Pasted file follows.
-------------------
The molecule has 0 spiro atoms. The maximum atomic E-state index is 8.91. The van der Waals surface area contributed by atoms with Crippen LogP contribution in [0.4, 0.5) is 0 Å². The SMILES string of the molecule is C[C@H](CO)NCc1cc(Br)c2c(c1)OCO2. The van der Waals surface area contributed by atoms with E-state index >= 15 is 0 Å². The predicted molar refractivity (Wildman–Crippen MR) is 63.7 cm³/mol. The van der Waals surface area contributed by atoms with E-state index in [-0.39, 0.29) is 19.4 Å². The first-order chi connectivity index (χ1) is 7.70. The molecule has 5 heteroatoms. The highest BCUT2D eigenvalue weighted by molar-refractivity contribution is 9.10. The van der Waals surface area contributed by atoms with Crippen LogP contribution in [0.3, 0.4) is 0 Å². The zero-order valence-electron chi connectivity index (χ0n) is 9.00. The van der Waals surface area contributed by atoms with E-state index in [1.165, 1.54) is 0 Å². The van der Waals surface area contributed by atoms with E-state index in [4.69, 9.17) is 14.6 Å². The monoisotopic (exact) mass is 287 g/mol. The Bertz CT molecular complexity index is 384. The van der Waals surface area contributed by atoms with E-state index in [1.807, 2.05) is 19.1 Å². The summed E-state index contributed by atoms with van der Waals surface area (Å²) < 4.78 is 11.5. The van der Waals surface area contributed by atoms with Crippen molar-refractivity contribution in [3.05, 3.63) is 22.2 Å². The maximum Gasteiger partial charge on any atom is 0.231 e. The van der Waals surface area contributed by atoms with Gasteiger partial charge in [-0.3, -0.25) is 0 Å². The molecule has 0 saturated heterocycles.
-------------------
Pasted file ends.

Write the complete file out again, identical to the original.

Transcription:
The molecule has 0 spiro atoms. The maximum atomic E-state index is 8.91. The van der Waals surface area contributed by atoms with Crippen LogP contribution in [0.4, 0.5) is 0 Å². The SMILES string of the molecule is C[C@H](CO)NCc1cc(Br)c2c(c1)OCO2. The van der Waals surface area contributed by atoms with E-state index >= 15 is 0 Å². The predicted molar refractivity (Wildman–Crippen MR) is 63.7 cm³/mol. The van der Waals surface area contributed by atoms with E-state index in [-0.39, 0.29) is 19.4 Å². The first-order chi connectivity index (χ1) is 7.70. The molecule has 5 heteroatoms. The highest BCUT2D eigenvalue weighted by molar-refractivity contribution is 9.10. The van der Waals surface area contributed by atoms with Crippen LogP contribution in [0.3, 0.4) is 0 Å². The zero-order valence-electron chi connectivity index (χ0n) is 9.00. The van der Waals surface area contributed by atoms with E-state index in [1.165, 1.54) is 0 Å². The van der Waals surface area contributed by atoms with E-state index in [4.69, 9.17) is 14.6 Å². The monoisotopic (exact) mass is 287 g/mol. The Bertz CT molecular complexity index is 384. The van der Waals surface area contributed by atoms with E-state index in [1.807, 2.05) is 19.1 Å². The summed E-state index contributed by atoms with van der Waals surface area (Å²) < 4.78 is 11.5. The van der Waals surface area contributed by atoms with Crippen molar-refractivity contribution in [3.05, 3.63) is 22.2 Å². The maximum Gasteiger partial charge on any atom is 0.231 e. The van der Waals surface area contributed by atoms with Gasteiger partial charge in [-0.3, -0.25) is 0 Å². The molecule has 0 saturated heterocycles.